And yes, you're right. But let's be fair: you keep ignoring my point too. Those extra cells you have in your cargo didn't just magically charge themselves. So, if you've spent three days straight charging your stockpile of batteries in order to have 5 hours of runtime, wouldn't you say you've earned your 5 hours of runtime at that point?

    Even if you did earn it, you're still dumb for doing it that way when you could have spent that three days mining uranium and have several hundred years of runtime as a result.

    You keep acting like the ability to store power in your inventory is somehow this drastically game-breaking mechanic, but it's been here since day one in the form of uranium and reactors.
     
  5. sioxernic Senior Engineer

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    I have even mentioned that point several times. The thing is the following: You can have the same function of let us just pull numbers out of our ass a 100 batteries. If your ship only needs 10 batteries to run at full output then you are still having 80 more blocks worth of batteries in 1-2 large containers.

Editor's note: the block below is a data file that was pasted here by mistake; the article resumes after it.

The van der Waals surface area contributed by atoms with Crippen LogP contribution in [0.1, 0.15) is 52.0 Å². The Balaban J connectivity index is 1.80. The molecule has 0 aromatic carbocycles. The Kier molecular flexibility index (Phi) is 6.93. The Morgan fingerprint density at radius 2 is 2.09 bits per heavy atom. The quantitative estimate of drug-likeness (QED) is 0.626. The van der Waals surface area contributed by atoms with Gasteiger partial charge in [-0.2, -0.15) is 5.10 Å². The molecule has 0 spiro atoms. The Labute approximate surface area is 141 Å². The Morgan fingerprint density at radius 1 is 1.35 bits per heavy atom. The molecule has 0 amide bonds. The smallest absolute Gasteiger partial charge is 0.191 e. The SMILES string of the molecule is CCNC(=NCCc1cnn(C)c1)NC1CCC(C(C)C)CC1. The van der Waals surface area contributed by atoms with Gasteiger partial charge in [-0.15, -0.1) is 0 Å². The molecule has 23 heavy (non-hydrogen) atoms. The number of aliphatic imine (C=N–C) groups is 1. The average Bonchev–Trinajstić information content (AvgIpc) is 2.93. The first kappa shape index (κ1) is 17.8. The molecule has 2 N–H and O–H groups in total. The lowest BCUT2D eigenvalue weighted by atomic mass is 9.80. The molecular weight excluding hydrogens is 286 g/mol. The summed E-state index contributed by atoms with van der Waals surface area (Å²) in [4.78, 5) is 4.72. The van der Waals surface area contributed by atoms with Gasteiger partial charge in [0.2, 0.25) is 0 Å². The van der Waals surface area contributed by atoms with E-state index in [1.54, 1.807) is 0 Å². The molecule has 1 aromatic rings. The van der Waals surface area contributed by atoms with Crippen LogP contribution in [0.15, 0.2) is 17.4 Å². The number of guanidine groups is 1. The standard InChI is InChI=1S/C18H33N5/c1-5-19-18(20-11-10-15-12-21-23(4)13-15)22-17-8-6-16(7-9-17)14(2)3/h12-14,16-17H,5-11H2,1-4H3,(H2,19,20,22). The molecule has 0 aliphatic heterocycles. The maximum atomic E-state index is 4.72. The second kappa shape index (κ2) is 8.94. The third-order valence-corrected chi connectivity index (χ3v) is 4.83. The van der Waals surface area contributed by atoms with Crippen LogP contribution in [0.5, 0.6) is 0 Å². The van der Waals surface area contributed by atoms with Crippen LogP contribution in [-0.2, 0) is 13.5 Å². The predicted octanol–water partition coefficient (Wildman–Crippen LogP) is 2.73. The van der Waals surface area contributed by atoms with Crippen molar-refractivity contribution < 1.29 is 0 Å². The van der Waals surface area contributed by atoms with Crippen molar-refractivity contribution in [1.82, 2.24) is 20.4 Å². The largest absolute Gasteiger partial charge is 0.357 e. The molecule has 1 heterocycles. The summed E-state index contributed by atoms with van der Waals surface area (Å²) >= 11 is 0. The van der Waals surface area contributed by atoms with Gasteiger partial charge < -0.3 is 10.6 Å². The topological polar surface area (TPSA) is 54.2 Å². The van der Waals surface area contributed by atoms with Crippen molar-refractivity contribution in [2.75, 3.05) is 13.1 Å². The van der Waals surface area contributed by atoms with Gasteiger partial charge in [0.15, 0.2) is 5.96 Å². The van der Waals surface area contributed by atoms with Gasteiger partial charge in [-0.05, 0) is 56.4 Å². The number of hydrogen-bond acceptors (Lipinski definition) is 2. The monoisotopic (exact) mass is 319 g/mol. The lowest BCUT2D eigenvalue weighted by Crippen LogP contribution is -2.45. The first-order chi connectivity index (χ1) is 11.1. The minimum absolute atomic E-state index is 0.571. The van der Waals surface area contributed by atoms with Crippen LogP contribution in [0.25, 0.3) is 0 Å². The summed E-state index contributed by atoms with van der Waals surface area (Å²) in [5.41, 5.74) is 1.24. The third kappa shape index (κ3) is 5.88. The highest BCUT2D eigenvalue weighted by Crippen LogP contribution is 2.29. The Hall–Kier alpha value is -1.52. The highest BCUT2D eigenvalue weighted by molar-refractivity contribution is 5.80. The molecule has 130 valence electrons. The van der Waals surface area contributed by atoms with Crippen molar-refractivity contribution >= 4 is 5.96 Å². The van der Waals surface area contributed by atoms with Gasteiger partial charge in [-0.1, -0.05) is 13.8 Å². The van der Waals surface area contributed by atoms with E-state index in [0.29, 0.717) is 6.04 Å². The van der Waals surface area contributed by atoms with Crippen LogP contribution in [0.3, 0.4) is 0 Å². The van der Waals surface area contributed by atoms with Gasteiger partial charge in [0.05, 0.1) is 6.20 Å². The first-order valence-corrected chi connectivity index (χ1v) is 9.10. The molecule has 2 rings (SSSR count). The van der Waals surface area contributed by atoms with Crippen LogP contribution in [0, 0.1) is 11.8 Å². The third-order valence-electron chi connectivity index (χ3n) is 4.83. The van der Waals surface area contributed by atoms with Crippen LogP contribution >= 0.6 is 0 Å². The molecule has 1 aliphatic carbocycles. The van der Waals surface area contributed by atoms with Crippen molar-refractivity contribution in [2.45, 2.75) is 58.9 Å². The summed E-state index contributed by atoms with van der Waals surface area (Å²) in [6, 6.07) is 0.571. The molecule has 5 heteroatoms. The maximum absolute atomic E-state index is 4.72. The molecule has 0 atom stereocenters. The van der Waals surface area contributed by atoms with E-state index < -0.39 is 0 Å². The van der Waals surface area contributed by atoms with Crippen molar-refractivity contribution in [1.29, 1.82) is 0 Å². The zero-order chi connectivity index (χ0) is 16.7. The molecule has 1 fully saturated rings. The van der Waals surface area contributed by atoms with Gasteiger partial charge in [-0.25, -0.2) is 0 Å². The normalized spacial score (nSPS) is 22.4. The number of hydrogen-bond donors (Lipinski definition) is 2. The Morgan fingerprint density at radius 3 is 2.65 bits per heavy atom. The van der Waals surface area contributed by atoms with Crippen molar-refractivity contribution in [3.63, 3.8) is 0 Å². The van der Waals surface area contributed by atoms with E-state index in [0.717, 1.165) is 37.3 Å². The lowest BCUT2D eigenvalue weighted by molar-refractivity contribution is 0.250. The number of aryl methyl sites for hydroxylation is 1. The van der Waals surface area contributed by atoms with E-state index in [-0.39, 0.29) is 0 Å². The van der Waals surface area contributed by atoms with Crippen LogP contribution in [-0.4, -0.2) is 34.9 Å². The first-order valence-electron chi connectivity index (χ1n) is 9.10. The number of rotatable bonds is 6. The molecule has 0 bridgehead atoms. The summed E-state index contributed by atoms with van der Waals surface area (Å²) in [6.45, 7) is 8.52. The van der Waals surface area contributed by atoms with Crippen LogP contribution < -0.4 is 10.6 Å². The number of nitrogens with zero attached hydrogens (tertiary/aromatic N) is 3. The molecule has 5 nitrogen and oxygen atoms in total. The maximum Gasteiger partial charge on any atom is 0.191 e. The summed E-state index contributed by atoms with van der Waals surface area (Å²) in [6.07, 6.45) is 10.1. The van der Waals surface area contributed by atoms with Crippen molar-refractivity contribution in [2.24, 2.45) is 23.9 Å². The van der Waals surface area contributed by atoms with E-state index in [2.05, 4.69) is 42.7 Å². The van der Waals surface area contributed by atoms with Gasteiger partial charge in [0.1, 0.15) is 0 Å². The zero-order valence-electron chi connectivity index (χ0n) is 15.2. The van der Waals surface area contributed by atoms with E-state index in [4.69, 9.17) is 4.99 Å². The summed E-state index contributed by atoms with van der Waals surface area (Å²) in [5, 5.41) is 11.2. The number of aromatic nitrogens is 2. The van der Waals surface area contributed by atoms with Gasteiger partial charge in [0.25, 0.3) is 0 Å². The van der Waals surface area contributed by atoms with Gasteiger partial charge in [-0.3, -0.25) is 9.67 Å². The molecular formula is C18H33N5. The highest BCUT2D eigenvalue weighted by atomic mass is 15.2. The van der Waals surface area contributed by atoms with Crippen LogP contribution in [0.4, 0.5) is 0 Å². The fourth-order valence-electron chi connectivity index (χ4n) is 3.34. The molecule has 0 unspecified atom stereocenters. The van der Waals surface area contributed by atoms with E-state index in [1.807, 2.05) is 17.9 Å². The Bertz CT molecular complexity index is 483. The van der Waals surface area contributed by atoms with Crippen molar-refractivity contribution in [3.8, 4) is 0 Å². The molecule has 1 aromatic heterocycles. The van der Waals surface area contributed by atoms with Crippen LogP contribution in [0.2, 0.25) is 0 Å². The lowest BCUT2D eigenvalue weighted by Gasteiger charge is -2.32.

I am not saying it is game breaking to be able to store power in the inventory in the form of uranium. This is the point I am making and you keep foregoing. It is about the BLOCK EFFICIENCY. Also would you call people dumb that build 20-50 batteries on their ship that they charge by solar power? That is the EXACT SAME THING as storing it in your cargo container. The difference is still BLOCKS! People building massive amounts of batteries now have to sacrifice space for it, if there was conveyors that could connect this type of battery to the inventory they wouldn't have to sacrifice nearly as much space for something that can run without a consumable ever. You can right now build a 100% self sufficient ship with batteries, solar power and oxygen farms. And even if you had 20-50 batteries there is no way you can via solar power charge all of them at the same time. Not even close to being able to so the difference between having instead 5-10 batteries (and tons of battery packs) and then cycling batteries through them would still take the exact same amount of time to charge as if you had 20-50 batteries instead.